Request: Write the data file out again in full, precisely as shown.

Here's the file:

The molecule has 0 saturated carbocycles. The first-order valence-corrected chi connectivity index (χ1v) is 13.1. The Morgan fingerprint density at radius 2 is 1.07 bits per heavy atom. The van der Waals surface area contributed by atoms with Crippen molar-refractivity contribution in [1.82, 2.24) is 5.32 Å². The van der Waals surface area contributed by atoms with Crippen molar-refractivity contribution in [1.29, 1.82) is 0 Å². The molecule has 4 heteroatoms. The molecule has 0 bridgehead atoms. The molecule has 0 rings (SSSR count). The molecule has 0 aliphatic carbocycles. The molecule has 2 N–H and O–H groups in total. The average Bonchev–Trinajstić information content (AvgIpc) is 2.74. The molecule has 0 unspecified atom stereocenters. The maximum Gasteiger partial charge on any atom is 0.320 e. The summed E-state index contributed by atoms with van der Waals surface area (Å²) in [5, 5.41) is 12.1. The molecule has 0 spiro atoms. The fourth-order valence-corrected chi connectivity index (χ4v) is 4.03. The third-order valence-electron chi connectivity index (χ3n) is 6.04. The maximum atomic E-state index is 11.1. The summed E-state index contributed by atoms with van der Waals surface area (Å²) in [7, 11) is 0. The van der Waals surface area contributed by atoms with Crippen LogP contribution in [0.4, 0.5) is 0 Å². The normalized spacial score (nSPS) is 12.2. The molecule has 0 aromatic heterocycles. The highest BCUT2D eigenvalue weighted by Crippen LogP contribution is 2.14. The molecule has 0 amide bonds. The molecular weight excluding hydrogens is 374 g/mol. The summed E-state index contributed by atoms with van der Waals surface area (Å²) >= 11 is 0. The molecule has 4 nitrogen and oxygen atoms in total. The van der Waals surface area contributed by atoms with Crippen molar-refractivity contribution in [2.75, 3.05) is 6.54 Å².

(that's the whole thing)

The molecule has 0 saturated carbocycles. The first-order valence-corrected chi connectivity index (χ1v) is 13.1. The Morgan fingerprint density at radius 2 is 1.07 bits per heavy atom. The van der Waals surface area contributed by atoms with Crippen molar-refractivity contribution in [1.82, 2.24) is 5.32 Å². The van der Waals surface area contributed by atoms with Crippen molar-refractivity contribution in [1.29, 1.82) is 0 Å². The molecule has 4 heteroatoms. The molecule has 0 bridgehead atoms. The molecule has 0 rings (SSSR count). The molecule has 0 aliphatic carbocycles. The molecule has 2 N–H and O–H groups in total. The average Bonchev–Trinajstić information content (AvgIpc) is 2.74. The molecule has 0 unspecified atom stereocenters. The maximum Gasteiger partial charge on any atom is 0.320 e. The summed E-state index contributed by atoms with van der Waals surface area (Å²) in [5, 5.41) is 12.1. The molecule has 0 spiro atoms. The fourth-order valence-corrected chi connectivity index (χ4v) is 4.03. The third-order valence-electron chi connectivity index (χ3n) is 6.04. The maximum atomic E-state index is 11.1. The summed E-state index contributed by atoms with van der Waals surface area (Å²) in [7, 11) is 0. The van der Waals surface area contributed by atoms with Crippen LogP contribution in [0.4, 0.5) is 0 Å². The normalized spacial score (nSPS) is 12.2. The molecule has 0 aromatic heterocycles. The highest BCUT2D eigenvalue weighted by Crippen LogP contribution is 2.14. The molecule has 0 amide bonds. The molecular weight excluding hydrogens is 374 g/mol. The summed E-state index contributed by atoms with van der Waals surface area (Å²) >= 11 is 0. The molecule has 4 nitrogen and oxygen atoms in total. The van der Waals surface area contributed by atoms with Crippen molar-refractivity contribution in [2.75, 3.05) is 6.54 Å².